Working on the set of a film or TV show presents its own set of challenges, different from live events. As technology advances and these markets start to embrace moving lights as viable products for feature films and broadcast and cable programming, there are a lot more opportunities for designers to use LEDs and older tungsten and metal halide lights in new forms. I‘ve experienced some of the pros and cons of each of these three different types of lights and encountered some of the following questions specific to on-camera applications.
First, what are the advantages and disadvantages of LEDs?
Unless you’ve been living under a rock, you know that the advantages of using LEDs in any application are low power consumption, low wattage, and little heat. LEDs are still in the process of evolving to be more effective for film and TV, but in the next year or two, they will come into their own for these markets in the same way they have for special events. Disadvantages have historically included a lack of a color-rendering index (CRI), no amber or 5,600K LEDs available, and a quality of white that’s usually inferior to tungstens or HMIs.
Typically, LED fixtures for TV have been additive color-mixing RGB units primarily used for scenic lighting. People on camera can’t usually be lit with LED fixtures because additive color mixing tends to produce a bluish hue and has a poor CRI.
What recent LED developments have been introduced, and how will they improve use on camera?
A new generation of added-white LED fixtures has begun to solve these problems and fill the gap in LEDs for film and television. They include Philips/Color Kinetics iWhite, Gekko Technology Kelvin Tile, and Martin Professional Stagebar. Stagebar has added amber and white LEDs, while iWhite has added LEDs of 5,600K white and amber LEDs of around 2,800K with controllable color temperature levels to help achieve better whites. The Kelvin Tile has white, amber, cyan, and RGB LEDs for color temperature mixing.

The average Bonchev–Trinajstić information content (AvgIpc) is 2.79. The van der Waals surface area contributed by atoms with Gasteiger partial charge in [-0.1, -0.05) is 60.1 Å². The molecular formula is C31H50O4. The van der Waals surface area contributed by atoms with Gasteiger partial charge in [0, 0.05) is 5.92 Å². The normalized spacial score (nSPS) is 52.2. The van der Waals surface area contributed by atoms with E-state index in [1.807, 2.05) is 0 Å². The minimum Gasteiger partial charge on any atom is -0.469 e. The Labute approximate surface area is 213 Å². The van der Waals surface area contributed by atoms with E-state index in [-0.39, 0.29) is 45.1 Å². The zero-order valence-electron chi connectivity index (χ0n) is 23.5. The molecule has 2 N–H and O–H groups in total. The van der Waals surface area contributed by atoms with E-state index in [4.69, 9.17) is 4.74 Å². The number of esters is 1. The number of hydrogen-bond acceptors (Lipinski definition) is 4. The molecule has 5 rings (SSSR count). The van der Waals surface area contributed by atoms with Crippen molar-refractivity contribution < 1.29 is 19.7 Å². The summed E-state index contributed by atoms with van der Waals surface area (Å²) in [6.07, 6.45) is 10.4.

There’s also an interesting new product out from Vari-Lite, the VLX, a moving head LED unit that is extraordinarily bright and has white LEDs in it so you can get better colors. It’s RGB plus white.
For television, a lot of people will use new LED fixtures for fill, but few of them are ready to be keylights. That said, ETC’s Selador Series features fixtures based on its x7 Color System that have been used as keylights on projects including the ESPN NASCAR studios.
Why are tungsten fixtures still good choices for film and TV?
Tungsten sources are great from a “green” perspective because when they’re off, they’re off, unlike metal halides. They make excellent keylights and are very good for high-speed film. I once worked with a film shoot where the 600fps film produced a flicker even with the “flicker-free” metal halide lights. The only solution was tungsten because the light from a tungsten lamp doesn’t create a flicker at all; we ended up using a tungsten moving light and followspots.
Are there any drawbacks to tungstens?
One disadvantage is that more lights are necessary because they generally aren’t as bright as the equivalent wattage HMI product. Another concern is color shift. As tungsten lights dim, you get a color shift if they are on a dimmer, and that’s a concern because you want a steady color temp light, or the colors on camera can change in undesirable ways. The only company that has really addressed this in the tungsten range of moving heads is Martin Professional. Its MAC TW1 has a built-in shutter so you can dim it without having the color shift. The Barco/High End Systems Studio Color also has a tungsten lamp replacement that can be used with its internal shutter.
What are other good tungstens for film and television?